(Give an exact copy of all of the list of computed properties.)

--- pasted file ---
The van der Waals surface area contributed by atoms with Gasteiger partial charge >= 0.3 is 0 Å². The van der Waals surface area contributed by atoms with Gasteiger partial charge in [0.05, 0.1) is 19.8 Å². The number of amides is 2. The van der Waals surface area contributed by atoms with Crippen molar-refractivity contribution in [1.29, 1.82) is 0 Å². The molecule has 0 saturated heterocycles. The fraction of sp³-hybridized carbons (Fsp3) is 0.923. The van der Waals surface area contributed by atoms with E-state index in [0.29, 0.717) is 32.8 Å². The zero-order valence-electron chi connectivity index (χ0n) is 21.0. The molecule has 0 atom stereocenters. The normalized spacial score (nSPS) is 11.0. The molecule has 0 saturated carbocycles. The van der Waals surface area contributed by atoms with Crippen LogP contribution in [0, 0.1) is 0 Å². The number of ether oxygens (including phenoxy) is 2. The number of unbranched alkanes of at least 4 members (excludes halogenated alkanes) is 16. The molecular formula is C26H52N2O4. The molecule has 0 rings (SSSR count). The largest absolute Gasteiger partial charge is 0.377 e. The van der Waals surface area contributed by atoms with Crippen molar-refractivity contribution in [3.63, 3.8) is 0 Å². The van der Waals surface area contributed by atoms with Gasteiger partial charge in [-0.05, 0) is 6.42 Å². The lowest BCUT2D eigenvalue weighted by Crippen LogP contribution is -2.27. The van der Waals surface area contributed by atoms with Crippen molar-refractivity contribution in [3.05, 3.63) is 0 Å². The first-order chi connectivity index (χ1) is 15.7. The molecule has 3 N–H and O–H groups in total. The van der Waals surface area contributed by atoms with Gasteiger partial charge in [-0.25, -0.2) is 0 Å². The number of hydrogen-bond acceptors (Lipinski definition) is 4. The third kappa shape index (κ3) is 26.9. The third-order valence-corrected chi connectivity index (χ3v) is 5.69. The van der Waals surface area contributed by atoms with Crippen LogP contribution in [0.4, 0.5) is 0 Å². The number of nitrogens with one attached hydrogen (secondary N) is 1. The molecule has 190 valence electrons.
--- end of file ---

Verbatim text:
The van der Waals surface area contributed by atoms with Gasteiger partial charge >= 0.3 is 0 Å². The van der Waals surface area contributed by atoms with Gasteiger partial charge in [0.05, 0.1) is 19.8 Å². The number of amides is 2. The van der Waals surface area contributed by atoms with Crippen molar-refractivity contribution in [1.29, 1.82) is 0 Å². The molecule has 0 saturated heterocycles. The fraction of sp³-hybridized carbons (Fsp3) is 0.923. The van der Waals surface area contributed by atoms with E-state index in [0.29, 0.717) is 32.8 Å². The zero-order valence-electron chi connectivity index (χ0n) is 21.0. The molecule has 0 atom stereocenters. The normalized spacial score (nSPS) is 11.0. The molecule has 0 saturated carbocycles. The van der Waals surface area contributed by atoms with Crippen LogP contribution in [0, 0.1) is 0 Å². The number of ether oxygens (including phenoxy) is 2. The number of unbranched alkanes of at least 4 members (excludes halogenated alkanes) is 16. The molecular formula is C26H52N2O4. The molecule has 0 rings (SSSR count). The largest absolute Gasteiger partial charge is 0.377 e. The van der Waals surface area contributed by atoms with Crippen molar-refractivity contribution in [3.63, 3.8) is 0 Å². The van der Waals surface area contributed by atoms with Gasteiger partial charge in [-0.05, 0) is 6.42 Å². The lowest BCUT2D eigenvalue weighted by Crippen LogP contribution is -2.27. The van der Waals surface area contributed by atoms with Crippen molar-refractivity contribution in [3.05, 3.63) is 0 Å². The first-order chi connectivity index (χ1) is 15.7. The molecule has 3 N–H and O–H groups in total. The van der Waals surface area contributed by atoms with Gasteiger partial charge in [-0.25, -0.2) is 0 Å². The number of hydrogen-bond acceptors (Lipinski definition) is 4. The third kappa shape index (κ3) is 26.9. The third-order valence-corrected chi connectivity index (χ3v) is 5.69. The van der Waals surface area contributed by atoms with Crippen LogP contribution in [0.4, 0.5) is 0 Å². The number of nitrogens with one attached hydrogen (secondary N) is 1. The molecule has 190 valence electrons.